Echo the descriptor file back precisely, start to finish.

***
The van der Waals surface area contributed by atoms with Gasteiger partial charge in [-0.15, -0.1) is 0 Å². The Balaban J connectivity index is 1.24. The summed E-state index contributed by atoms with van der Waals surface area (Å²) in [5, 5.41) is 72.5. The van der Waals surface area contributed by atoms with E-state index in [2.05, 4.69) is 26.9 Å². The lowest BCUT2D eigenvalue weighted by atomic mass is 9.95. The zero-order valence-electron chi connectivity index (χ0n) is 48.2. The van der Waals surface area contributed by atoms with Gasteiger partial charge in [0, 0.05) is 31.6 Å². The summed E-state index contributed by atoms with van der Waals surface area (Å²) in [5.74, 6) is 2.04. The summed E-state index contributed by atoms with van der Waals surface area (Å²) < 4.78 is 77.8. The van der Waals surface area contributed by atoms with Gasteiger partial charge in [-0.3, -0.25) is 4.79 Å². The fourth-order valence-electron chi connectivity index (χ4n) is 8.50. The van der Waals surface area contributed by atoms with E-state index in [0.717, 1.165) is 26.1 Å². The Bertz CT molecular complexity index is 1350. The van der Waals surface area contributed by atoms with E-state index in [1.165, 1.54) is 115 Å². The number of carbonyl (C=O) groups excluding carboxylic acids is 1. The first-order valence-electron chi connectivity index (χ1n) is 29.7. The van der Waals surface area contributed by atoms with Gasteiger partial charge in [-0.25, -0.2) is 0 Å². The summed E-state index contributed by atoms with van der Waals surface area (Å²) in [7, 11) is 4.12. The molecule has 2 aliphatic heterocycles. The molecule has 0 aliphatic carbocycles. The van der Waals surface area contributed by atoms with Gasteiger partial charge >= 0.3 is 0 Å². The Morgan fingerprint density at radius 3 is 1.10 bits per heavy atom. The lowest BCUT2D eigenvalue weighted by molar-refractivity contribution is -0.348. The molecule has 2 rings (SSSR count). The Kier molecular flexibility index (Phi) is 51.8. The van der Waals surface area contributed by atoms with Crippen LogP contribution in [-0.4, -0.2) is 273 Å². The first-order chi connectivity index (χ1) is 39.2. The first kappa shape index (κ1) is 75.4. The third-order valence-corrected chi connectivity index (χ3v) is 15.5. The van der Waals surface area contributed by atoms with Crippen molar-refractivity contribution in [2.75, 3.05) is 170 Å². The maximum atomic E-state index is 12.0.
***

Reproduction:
The van der Waals surface area contributed by atoms with Gasteiger partial charge in [-0.15, -0.1) is 0 Å². The Balaban J connectivity index is 1.24. The summed E-state index contributed by atoms with van der Waals surface area (Å²) in [5, 5.41) is 72.5. The van der Waals surface area contributed by atoms with E-state index in [2.05, 4.69) is 26.9 Å². The lowest BCUT2D eigenvalue weighted by atomic mass is 9.95. The zero-order valence-electron chi connectivity index (χ0n) is 48.2. The van der Waals surface area contributed by atoms with Gasteiger partial charge in [0, 0.05) is 31.6 Å². The summed E-state index contributed by atoms with van der Waals surface area (Å²) in [5.74, 6) is 2.04. The summed E-state index contributed by atoms with van der Waals surface area (Å²) < 4.78 is 77.8. The van der Waals surface area contributed by atoms with Gasteiger partial charge in [-0.3, -0.25) is 4.79 Å². The fourth-order valence-electron chi connectivity index (χ4n) is 8.50. The van der Waals surface area contributed by atoms with E-state index in [0.717, 1.165) is 26.1 Å². The Bertz CT molecular complexity index is 1350. The van der Waals surface area contributed by atoms with E-state index in [1.165, 1.54) is 115 Å². The number of carbonyl (C=O) groups excluding carboxylic acids is 1. The first-order valence-electron chi connectivity index (χ1n) is 29.7. The van der Waals surface area contributed by atoms with Gasteiger partial charge in [-0.25, -0.2) is 0 Å². The summed E-state index contributed by atoms with van der Waals surface area (Å²) in [7, 11) is 4.12. The molecule has 2 aliphatic heterocycles. The molecule has 0 aliphatic carbocycles. The van der Waals surface area contributed by atoms with Gasteiger partial charge >= 0.3 is 0 Å². The Morgan fingerprint density at radius 3 is 1.10 bits per heavy atom. The lowest BCUT2D eigenvalue weighted by molar-refractivity contribution is -0.348. The molecule has 2 rings (SSSR count). The Kier molecular flexibility index (Phi) is 51.8. The van der Waals surface area contributed by atoms with Crippen LogP contribution in [-0.4, -0.2) is 273 Å². The first-order chi connectivity index (χ1) is 39.2. The first kappa shape index (κ1) is 75.4. The third-order valence-corrected chi connectivity index (χ3v) is 15.5. The van der Waals surface area contributed by atoms with Crippen molar-refractivity contribution in [2.75, 3.05) is 170 Å². The maximum atomic E-state index is 12.0.